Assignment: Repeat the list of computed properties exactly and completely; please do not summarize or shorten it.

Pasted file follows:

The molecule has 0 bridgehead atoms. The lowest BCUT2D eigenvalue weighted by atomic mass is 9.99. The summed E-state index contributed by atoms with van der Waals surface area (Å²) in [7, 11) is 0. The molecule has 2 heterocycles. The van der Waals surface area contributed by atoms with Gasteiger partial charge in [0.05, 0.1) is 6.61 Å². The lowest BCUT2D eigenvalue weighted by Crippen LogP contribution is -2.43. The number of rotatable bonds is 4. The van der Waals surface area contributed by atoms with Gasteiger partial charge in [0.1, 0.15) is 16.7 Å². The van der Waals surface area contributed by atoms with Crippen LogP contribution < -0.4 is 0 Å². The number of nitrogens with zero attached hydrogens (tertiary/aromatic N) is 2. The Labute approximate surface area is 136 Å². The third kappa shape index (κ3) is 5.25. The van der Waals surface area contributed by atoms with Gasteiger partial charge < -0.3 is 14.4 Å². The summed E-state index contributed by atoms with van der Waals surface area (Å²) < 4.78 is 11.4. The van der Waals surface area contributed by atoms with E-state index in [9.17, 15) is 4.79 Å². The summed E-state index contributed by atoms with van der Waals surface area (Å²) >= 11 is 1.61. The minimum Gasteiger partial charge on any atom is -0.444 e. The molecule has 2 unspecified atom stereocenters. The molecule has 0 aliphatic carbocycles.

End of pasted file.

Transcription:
The molecule has 0 bridgehead atoms. The lowest BCUT2D eigenvalue weighted by atomic mass is 9.99. The summed E-state index contributed by atoms with van der Waals surface area (Å²) in [7, 11) is 0. The molecule has 2 heterocycles. The van der Waals surface area contributed by atoms with Gasteiger partial charge in [0.05, 0.1) is 6.61 Å². The lowest BCUT2D eigenvalue weighted by Crippen LogP contribution is -2.43. The number of rotatable bonds is 4. The van der Waals surface area contributed by atoms with Gasteiger partial charge in [0.1, 0.15) is 16.7 Å². The van der Waals surface area contributed by atoms with Crippen LogP contribution < -0.4 is 0 Å². The number of nitrogens with zero attached hydrogens (tertiary/aromatic N) is 2. The Labute approximate surface area is 136 Å². The third kappa shape index (κ3) is 5.25. The van der Waals surface area contributed by atoms with Gasteiger partial charge < -0.3 is 14.4 Å². The summed E-state index contributed by atoms with van der Waals surface area (Å²) < 4.78 is 11.4. The van der Waals surface area contributed by atoms with E-state index in [9.17, 15) is 4.79 Å². The summed E-state index contributed by atoms with van der Waals surface area (Å²) >= 11 is 1.61. The minimum Gasteiger partial charge on any atom is -0.444 e. The molecule has 2 unspecified atom stereocenters. The molecule has 0 aliphatic carbocycles.